A judge has decided that jurors who are asked to decide whether a man killed his wife in New Jersey will not be told that he was convicted earlier of having killed his first wife in Ohio.
NJ.com reports that the decision last week by Judge Peter Warshaw is a significant blow to Mercer County prosecutors trying to convict 71-year-old John David Smith III of having killed 49-year-old Fran Gladden-Smith in 1991 when they lived in West Windsor. Her body has never been found, but a grand jury indicted Smith in 2019.
At that time, Smith was in prison in Ohio for killing 23-year-old Janice Hartman decades earlier. Prosecutors alleged that he killed Hartman days after their five-year marriage ended in 1974 and kept her body in a box for a few years before dumping it on a rural Indiana road, where it was found in 1980.
Despite any similarities between the two cases, Warshaw ruled that telling jurors about the Ohio conviction would unduly prejudice them against the defendant in the New Jersey case. Despite any jury instruction from the judge, a panel would “struggle” against thinking that the defendant must have acted similarly in the two cases, he said.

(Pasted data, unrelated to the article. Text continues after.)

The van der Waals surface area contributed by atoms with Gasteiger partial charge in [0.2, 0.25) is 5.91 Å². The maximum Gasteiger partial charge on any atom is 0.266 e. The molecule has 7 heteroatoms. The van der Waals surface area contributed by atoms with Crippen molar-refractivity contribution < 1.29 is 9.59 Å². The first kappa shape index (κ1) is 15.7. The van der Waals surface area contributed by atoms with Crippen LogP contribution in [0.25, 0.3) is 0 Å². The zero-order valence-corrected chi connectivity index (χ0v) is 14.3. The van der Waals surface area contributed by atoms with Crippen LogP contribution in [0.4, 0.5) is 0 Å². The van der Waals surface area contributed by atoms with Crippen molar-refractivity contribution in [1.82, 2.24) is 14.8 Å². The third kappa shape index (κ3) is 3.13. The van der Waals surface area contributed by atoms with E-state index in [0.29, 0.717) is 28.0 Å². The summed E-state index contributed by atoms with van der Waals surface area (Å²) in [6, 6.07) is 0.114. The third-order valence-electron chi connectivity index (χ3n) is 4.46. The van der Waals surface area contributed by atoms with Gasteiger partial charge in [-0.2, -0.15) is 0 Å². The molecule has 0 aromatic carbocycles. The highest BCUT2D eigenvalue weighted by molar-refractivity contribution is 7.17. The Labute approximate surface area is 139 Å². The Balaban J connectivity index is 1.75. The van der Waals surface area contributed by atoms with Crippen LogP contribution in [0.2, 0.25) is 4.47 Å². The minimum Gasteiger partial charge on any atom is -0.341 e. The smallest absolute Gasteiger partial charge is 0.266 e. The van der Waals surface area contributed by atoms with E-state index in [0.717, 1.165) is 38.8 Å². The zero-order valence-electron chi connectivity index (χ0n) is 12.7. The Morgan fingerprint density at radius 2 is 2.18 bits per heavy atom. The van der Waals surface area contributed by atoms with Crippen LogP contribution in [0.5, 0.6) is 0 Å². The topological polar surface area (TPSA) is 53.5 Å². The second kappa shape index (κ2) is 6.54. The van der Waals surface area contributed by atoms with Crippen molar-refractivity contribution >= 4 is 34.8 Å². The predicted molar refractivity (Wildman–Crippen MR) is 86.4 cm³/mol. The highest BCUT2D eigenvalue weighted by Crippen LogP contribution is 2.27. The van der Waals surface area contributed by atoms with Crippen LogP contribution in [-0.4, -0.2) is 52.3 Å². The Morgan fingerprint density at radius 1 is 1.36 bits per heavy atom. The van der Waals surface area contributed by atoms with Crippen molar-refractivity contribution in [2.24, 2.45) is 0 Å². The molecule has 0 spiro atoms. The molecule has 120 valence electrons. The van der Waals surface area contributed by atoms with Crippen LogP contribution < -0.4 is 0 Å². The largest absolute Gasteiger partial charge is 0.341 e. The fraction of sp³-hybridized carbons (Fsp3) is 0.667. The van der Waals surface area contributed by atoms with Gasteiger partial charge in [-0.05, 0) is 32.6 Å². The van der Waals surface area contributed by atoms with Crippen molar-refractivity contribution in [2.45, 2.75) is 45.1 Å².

“Simply stated, that the defendant killed his first wife in 1974 does not prove he killed his second in 1991,” Warshaw said.
Warshaw gave a lengthy summary of the investigations of Smith and cited what he called “gaps” in the Mercer County prosecution’s case, saying there is no body and therefore no cause of death and also no eyewitnesses. He said prosecutors could seek later to present basic facts, such as the defendant’s previous marriage.
Smith reported his wife missing to West Windsor police in October 2019, saying she had left a note a week earlier that said, “Going away for a few days. Don’t forget to feed the fish.” But police found a suitcase he said she had taken with her and her relatives expressed doubts about a trip because she was recovering from hip surgery at the time.
Smith is serving a 15-year to life sentence in Ohio in Hartman’s murder and will next be eligible for parole in 2029. A year ago, a prosecutor said in court that the defendant had been offered a 20-year term to run consecutive to the Ohio term. Defense attorney Jamie Hubert said at the time that her client had not outright rejected the offer nor made a counteroffer; a message seeking comment was sent to her Sunday.